Nobody wins a trade war

 

Trade issues are at a boiling point as the United States instigates disputes across multiple sectors based on the notion of ‘America First’. After just a few weeks, the results have been nothing short of disastrous on both sides of the border.  For that reason the House of Commons Trade Committee held an emergency meeting in Ottawa after the Commons had recessed for the summer to help develop a Canadian response. With no immediate solution in place, New Democrats want the committee to focus the government on helping those who will suffer when production drops. 

It is clear the government must quickly develop a concrete plan to protect the jobs of hundreds of thousands of Canadians who will be caught up in a trade war that makes no economic sense.  In the short term that means ensuring EI benefits quickly flow to those facing layoffs so workers are in place when production returns to normal. 

In our part of Canada people need look no further than Sault Ste. Marie to see what is at stake.  American tariffs levelled against Canadian steel and aluminum producers will cut deeply into the communities and the government will have no choice but to help.

While Canada is planning its own round of dollar-for-dollar tariffs, that won’t just punish America.  Goods that flow across the border prop up jobs in Canada too. Tariffs on imports, like American made pleasure boats, are going to cut into sales and hurt people who make their living of them in Canada.  And the sting is being felt in America as well. 

Steel tariffs have led to layoffs at the Mid-Continent Nail plant in Missouri and the company said it will have to shut down by September which is bad news for its 500 employees.  The problem isn’t limited to America’s trade with Canada.  European counter-tariffs on motorcycles also forced Harley-Davidson to move some its production overseas for motorcycles that will be sold in Europe.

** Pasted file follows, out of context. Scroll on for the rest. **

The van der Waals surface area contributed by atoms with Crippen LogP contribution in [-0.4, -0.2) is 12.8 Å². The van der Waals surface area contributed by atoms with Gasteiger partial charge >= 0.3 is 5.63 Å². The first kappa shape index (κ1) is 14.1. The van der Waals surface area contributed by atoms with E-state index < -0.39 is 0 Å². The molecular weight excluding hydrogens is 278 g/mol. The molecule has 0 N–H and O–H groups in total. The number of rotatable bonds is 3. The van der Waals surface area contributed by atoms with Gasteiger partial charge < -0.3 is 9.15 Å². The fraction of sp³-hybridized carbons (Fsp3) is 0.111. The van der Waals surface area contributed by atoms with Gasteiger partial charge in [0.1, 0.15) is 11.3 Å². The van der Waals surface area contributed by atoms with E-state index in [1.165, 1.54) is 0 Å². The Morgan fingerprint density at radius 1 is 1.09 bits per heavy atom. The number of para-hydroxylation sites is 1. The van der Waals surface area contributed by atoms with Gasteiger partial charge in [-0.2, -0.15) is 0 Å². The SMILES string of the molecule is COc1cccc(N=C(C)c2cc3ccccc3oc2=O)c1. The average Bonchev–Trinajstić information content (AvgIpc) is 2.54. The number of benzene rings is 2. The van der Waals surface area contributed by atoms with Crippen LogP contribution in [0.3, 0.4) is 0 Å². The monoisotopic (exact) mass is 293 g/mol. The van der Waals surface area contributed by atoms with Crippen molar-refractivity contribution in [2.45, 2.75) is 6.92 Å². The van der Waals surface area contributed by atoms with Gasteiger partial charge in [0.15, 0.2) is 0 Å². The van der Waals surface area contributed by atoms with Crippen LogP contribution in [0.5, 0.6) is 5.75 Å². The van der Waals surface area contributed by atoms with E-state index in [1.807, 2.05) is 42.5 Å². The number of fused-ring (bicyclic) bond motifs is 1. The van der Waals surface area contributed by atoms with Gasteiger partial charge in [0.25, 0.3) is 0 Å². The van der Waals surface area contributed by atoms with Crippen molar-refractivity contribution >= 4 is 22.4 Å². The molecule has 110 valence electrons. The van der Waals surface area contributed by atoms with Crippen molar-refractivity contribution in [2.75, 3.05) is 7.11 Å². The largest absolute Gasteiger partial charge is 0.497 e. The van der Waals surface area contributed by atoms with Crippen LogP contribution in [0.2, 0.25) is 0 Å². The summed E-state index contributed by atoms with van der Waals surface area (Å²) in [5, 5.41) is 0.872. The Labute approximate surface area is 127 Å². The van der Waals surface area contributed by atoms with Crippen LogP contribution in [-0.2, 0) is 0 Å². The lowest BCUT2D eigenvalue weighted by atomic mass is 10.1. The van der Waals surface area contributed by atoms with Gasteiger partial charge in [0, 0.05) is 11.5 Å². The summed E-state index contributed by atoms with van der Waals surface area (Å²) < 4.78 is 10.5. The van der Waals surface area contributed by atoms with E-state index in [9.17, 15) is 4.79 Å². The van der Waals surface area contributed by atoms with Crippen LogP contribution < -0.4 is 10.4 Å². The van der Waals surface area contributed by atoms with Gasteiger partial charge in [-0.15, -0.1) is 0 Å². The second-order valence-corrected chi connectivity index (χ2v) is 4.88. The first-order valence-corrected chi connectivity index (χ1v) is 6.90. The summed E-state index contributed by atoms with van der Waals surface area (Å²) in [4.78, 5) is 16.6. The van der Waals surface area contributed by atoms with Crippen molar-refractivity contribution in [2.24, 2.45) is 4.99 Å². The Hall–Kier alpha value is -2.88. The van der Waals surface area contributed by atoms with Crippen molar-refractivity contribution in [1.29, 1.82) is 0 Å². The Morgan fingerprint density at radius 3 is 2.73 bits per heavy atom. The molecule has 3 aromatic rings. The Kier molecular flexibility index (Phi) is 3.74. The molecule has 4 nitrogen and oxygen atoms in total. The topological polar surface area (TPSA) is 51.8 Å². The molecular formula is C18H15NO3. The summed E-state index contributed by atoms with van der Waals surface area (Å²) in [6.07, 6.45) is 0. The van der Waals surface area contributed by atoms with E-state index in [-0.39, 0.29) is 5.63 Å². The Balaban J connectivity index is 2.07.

What’s frustrating is that it’s hard to fix what wasn’t much of a problem in the first place.  The flow of trade between Canada and the US was largely balanced, but President Trump isn’t looking at the big picture.  He wants to focus on trade sector by sector and win every one of them which is unreasonable and dangerous.

Apart from the indiscriminate loss of jobs, trade wars have significant security implications.  That’s because trade is one of the best tools to facilitate global peace.  Inter-dependencies in supply chains make security a shared concern.  Economic cooperation leads to agreements on many other fronts based on trust.  That alone is a more than compelling reason to deal with trade problems at the negotiating table, but the President doesn’t appreciate that or seem to recognize the harm he is inflicting globally or even in the places like Missouri that supported him during the election.

In Canada the government has to act swiftly and do all it can to support workers who will feel the pain the most.   In addition to that, we must find a way to convince America that the best place to deal with their concerns is at a negotiating table where reasoned responses can help protect jobs.